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Holiday market supports LGBTQ+ artists and business owners

Pop-up queer market launches in Halifax

3 min read
caption Robbie Clayton attended the Queer Holiday Market on Saturday.
Marianne Lassonde

Robbie Clayton’s embroidered skull patches with the transgender pride flag may not be traditional holiday decorations, but they fit right in at the Queer Holiday Market.

The market’s interest in queer art was the reason it drew in Clayton, who had been working mostly through online commissions.

“It’s a huge deal for smaller businesses, for queer folks that might be a little intimidated by the whole market scene in Halifax,” said Clayton, who identifies as non-binary.

On Saturday, Clayton sold patches, embroidered hoops and prints featuring skulls and different queer flags.

caption Robbie Clayton started selling embroidered patches online over a year ago.
Marianne Lassonde

The pop-up market was created to give local LGBTQ+ artists and business owners a place to display and sell their crafts to people who could relate to their art.

“Having this marketed specifically towards queer people is important to the queer community,” said Clayton “It’s like, ‘Oh, there’s a space I can see myself in a lot of the vendors and a lot of the products and stuff.’”

Supporting queer artists in a venue for people with similar interests was a defining factor for attendees like Rachele Manett.

“I am queer, I want to be around queers and it makes me feel good and happy and safe,” said Manett.

Coffin Skate Shop’s market was composed of nine local artists boxed in by tables of colourful products. Customers walked into the niche shop and headed straight to vendors, chatting casually with each other and forming an instant bond.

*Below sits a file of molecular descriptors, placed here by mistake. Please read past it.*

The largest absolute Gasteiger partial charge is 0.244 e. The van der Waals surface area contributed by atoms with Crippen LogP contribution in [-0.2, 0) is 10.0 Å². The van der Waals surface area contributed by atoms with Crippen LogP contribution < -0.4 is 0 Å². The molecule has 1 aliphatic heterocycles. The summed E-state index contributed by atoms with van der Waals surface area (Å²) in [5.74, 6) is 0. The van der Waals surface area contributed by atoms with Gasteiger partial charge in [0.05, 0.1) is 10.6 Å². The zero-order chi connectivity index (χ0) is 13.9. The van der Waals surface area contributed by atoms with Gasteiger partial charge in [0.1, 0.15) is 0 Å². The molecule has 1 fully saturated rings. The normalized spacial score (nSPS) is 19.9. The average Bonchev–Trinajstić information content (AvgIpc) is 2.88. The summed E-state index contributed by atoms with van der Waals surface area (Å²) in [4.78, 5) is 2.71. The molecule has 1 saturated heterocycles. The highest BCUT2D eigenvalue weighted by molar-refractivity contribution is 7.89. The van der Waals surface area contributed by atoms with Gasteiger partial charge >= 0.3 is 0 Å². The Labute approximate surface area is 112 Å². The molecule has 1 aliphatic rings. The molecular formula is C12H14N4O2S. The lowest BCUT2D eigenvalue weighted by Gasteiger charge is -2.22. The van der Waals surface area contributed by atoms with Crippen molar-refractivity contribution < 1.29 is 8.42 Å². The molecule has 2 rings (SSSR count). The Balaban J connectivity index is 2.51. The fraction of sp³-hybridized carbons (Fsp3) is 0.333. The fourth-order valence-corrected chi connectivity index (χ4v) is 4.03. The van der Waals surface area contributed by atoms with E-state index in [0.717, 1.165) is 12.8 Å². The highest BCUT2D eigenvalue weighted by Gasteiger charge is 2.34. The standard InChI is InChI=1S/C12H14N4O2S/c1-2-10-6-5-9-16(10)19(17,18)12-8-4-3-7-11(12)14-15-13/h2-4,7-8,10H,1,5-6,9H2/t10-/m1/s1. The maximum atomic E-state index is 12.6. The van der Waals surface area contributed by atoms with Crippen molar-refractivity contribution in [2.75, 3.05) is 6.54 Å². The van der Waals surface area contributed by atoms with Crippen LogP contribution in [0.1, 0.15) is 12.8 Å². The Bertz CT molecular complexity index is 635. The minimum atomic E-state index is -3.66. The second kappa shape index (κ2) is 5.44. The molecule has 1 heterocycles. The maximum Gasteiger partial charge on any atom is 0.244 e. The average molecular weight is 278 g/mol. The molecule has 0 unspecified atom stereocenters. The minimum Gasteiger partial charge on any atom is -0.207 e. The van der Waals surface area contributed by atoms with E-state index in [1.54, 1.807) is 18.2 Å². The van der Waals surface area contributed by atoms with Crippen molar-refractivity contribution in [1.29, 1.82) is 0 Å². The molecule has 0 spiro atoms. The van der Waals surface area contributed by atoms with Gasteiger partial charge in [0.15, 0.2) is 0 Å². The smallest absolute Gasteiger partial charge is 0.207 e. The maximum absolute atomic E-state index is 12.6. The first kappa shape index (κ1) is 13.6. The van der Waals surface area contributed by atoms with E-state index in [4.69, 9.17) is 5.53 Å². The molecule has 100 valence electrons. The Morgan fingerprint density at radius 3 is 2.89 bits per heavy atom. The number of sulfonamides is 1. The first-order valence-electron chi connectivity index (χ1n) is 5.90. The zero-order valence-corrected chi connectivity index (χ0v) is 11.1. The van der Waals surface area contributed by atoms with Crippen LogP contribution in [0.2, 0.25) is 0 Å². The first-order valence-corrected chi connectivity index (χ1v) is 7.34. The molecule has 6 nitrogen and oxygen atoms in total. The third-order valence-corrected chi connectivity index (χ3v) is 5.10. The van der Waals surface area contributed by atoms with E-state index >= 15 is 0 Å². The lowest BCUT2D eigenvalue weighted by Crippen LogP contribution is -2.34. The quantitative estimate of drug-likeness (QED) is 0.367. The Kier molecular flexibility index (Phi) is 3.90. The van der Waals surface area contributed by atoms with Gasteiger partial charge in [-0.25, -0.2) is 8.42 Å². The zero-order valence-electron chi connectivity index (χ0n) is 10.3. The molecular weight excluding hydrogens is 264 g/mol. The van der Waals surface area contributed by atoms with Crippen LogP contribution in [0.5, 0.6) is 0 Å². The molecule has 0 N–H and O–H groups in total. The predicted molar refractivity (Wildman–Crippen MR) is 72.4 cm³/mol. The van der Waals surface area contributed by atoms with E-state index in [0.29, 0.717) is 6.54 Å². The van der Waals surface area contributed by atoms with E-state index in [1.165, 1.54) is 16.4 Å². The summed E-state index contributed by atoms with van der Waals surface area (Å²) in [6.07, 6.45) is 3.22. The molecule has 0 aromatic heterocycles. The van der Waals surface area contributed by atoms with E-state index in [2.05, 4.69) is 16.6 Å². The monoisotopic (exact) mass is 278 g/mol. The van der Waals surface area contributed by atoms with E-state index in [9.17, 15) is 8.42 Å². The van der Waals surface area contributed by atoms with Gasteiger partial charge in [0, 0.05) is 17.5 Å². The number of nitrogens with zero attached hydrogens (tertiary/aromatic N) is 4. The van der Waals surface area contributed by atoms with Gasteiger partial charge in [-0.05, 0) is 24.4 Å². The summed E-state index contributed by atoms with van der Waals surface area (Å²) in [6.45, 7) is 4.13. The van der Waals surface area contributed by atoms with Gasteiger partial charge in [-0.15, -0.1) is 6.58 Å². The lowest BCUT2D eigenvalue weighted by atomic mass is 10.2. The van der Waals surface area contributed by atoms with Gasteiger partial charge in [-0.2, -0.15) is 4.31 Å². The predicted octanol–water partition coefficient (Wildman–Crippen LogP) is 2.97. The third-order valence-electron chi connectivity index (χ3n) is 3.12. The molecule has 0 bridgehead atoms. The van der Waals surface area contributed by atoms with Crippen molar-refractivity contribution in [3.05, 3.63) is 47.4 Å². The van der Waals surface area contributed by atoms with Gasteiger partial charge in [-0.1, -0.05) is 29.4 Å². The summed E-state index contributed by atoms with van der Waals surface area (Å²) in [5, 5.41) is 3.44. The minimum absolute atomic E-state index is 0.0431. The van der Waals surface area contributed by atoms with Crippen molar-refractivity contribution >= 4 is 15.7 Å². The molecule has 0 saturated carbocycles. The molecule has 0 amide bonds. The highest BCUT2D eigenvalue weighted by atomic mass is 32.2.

caption Vendors Holly Steeves and Sam MacIntyre at the holiday market.
Marianne Lassonde

Stephanie Coffin, an owner of the skate shop and event organizer, said safety and support was the driving point for creating the market.

Coffin said many queer folks have a hard time displaying their artwork in markets due to the high price tag of booths as well as the themes surrounding queer art — what she described as “in your face.”

“In your standard market you are not necessarily attracting the people who are resonating with your queer art,” she said. “So, where we have a group of like-minded people, a group of like-minded artists, and a common theme, we found that people are specifically coming out to not only find that art but also to help support the artist.”

Clayton felt the immediate interest of customers browsing the different booths.

“Having the chance to take part in this market has allowed me the space and time to explore my art and create things that I may otherwise not have,” Clayton said.

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About the author

Marianne Lassonde

Marianne is a journalism student at the University of King's College. She calls Sherbrooke, Quebec, home. When she is not reporting, she is either...

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